Turkish Prime Minister Recep Tayyip Erdogan addresses a crowed ahead of local elections on 30 March.
Turkish Prime Minister Recep Tayyip Erdogan addresses a crowed ahead of local elections     Reuters

Turkey's Prime Minister Recep Tayyip Erdogan has called on the country's central bank to lower interest rates on Friday, as the economy continues to nosedive.

Buoyed by his AK Party's win in last weekend's local elections, the PM urged the country's central bank to intervene in a bid to halt the country's sliding growth.

"The central bank should hold an extraordinary meeting to cut [rates] ... just as they met previously to raise them," Erdogan told a press conference.

"Investors in Turkey will be eager once interest rates are lowered. More investments will be made," he said, adding that "we are doing quite well right now in economic terms".

His optimism wasn't shared by ratings agency Fitch, which cut its growth forecast for Turkey to 2.5%, down from 3.2% this year. The 2015 forecast was also slashed from 3.8% to 3.2%.

"The economy remains highly volatile," said a Fitch statement, citing Turkey's economic policy as less stable than that of other emerging nations.

"The AKP defied expectations in local elections on 30 March, capturing over 45% of the vote and bolstering Prime Minister Erdogan's hopes of standing as president," it said.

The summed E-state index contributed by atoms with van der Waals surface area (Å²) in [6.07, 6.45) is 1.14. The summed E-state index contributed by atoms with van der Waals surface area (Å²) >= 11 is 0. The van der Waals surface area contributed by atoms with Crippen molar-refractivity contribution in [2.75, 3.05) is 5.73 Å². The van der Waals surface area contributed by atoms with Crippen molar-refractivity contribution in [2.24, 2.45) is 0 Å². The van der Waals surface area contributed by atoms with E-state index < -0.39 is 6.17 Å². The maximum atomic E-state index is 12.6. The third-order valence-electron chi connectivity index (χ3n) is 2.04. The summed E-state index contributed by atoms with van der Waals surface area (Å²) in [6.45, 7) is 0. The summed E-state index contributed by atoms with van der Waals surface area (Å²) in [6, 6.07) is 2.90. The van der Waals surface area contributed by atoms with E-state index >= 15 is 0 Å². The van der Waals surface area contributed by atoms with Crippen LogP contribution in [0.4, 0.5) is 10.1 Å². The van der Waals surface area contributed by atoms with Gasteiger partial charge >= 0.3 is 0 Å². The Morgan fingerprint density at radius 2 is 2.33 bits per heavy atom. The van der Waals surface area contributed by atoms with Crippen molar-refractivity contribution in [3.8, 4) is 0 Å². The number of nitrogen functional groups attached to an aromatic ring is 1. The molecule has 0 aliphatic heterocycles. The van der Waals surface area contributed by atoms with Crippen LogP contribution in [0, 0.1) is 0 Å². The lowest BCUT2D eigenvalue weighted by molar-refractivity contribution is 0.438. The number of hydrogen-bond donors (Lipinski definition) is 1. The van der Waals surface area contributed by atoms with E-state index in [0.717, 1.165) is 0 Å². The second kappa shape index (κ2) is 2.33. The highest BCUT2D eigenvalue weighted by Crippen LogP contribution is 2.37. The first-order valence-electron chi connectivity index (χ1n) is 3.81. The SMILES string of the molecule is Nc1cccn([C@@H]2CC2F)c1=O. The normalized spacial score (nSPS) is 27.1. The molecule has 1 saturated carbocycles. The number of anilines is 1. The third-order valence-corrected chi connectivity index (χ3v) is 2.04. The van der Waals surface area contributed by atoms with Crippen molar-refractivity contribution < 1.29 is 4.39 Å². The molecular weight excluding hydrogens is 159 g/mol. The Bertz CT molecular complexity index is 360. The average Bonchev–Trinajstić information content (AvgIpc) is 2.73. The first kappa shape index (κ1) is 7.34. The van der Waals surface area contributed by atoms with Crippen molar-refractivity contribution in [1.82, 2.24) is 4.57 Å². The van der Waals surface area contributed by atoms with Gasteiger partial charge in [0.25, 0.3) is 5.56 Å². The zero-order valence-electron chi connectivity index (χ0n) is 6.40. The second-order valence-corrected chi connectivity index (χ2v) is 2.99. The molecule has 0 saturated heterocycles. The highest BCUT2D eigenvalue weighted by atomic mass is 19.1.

"Nonetheless, Fitch expects political noise to remain an enduring feature for Turkey ahead of the presidential elections in August," the agency added.

Turkey has suffered months of political turmoil as a corruption scandal spilled across social media and resulted in Erdogan imposing a controversial ban on Twitter and YouTube ahead last weekend's vote.

Secretly recorded conversations were leaked on the sites, resulting in corruption investigations into Erdogan and a number of his allies in the police and civil service.

Erdogan attributed the leaks to the Gulen movement, whose members follow the US-based preacher Fethullah Gulen and reach across NGOs, media and business. In the wake of his party's election victory on Sunday, the prime minsiter vowed to pursue "traitors" and make them "pay the price".

While the Turkish lira rose to its highest level this year following the election results, it has since dropped to 2.1 per dollar on Friday as investors wait to see what the PM's next move will be.